In the last episode, we talked to Mehtab Bhogal, a co-founder of the private equity firm Karta Ventures, about how he and his partners drive value for their businesses and the businesses they advise. If you haven’t already, you can listen to that episode here.
Today, Mehtab joins us again to share Karta Ventures’ approach to product development and marketing.
We dive into deep into what Mehtab and Karta Ventures believe is important to take into account when launching a new business. It’s the notion of starting very small and then testing and learning to hone in on your audience and create the products they want.
Bootstrapping Product Development: How to Create the Right Product for the Right People (While Mitigating Cost & Risk)
Mehtab and his partners have a simple but incredibly effective mantra when it comes to launching a new direct-to-consumer or eCommerce brand: start very small and get to know your target audience inside and out.
If you’re bootstrapping a new business, focus on a niche market. You likely can’t serve a large market better or create a product more cheaply than a large company with abundant financial and human capital.
However, those same bigger companies are often more focused on the transaction itself than building relationships with customers – and those relationships are a small company’s competitive advantage.
The easiest way to get that understanding of a community and establish a relationship with potential customers is simple – be an active part of that community (or work closely with someone who is).
Of course, you also need a product to sell to that audience, and Mehtab walked us through a product development process that should work with almost any budget:
Start with polling your niche audience. This can cost nothing. Based on your results, triage accordingly, and then go even deeper. Poll every possible dimension of the product or experience that may, potentially, have an impact on your target market’s level of interest.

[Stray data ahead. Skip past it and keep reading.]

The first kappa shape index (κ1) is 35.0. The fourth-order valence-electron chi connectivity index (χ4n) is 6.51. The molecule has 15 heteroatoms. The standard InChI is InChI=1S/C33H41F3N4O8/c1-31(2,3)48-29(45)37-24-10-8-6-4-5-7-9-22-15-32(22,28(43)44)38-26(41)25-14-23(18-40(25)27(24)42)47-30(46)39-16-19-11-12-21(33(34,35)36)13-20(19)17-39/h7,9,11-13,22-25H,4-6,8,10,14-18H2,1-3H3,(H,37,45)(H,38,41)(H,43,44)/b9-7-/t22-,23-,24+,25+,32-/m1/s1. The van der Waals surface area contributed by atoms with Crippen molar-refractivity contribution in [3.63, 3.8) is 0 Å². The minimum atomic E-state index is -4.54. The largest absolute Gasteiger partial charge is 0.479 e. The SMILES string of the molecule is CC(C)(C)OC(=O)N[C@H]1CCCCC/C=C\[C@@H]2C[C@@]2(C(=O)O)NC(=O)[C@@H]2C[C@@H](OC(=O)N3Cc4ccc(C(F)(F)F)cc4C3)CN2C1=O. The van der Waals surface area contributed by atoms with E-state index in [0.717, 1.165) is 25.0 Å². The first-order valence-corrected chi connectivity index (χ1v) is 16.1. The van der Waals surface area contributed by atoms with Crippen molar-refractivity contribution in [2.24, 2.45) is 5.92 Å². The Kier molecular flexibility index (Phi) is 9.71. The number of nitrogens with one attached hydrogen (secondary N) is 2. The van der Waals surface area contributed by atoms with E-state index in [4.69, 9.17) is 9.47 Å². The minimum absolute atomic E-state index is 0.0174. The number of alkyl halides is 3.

It’s not intrusive. “Nobody gets mad when you ask them for input,” Mehtab says. “People love that you're being genuine and you actually want to see what they want, and you're making what they want.”
You also have the added benefit of the “IKEA Effect,” where people are more proud and rate products higher when they help build them.
However, it's important to recognize that the data is highly biased. To validate the direction you decide to go, you have to test it.
Facebook ads are one of Karta Ventures’ favorite ways to do that, if the product's appropriate for it. One of the biggest advantages of social media marketing is that it works with whatever budget you have, from as little as $5 a day all the way up to $500,000 a day. So it’s very scalable.
To hedge your bets further, use preorders to get a good idea of what the appetite really is for your product. Some people may like an idea in theory, but not enough to actually pay for it.
The Marketing Perspective: Influencers, Pull vs. Push, and Ensuring Demand
Mehtab believes that the biggest misconception around marketing today, especially when it comes to eCommerce, is the belief that push marketing is still effective.
“Push marketing, in general, is not going to be what it was. And it's, certainly, already sort of dying out ... A better way to market it is to build a really solid tailored value to that audience. And then, pull them in, make them want to click on it, make them want to follow you, and show them how they're going to benefit from it.”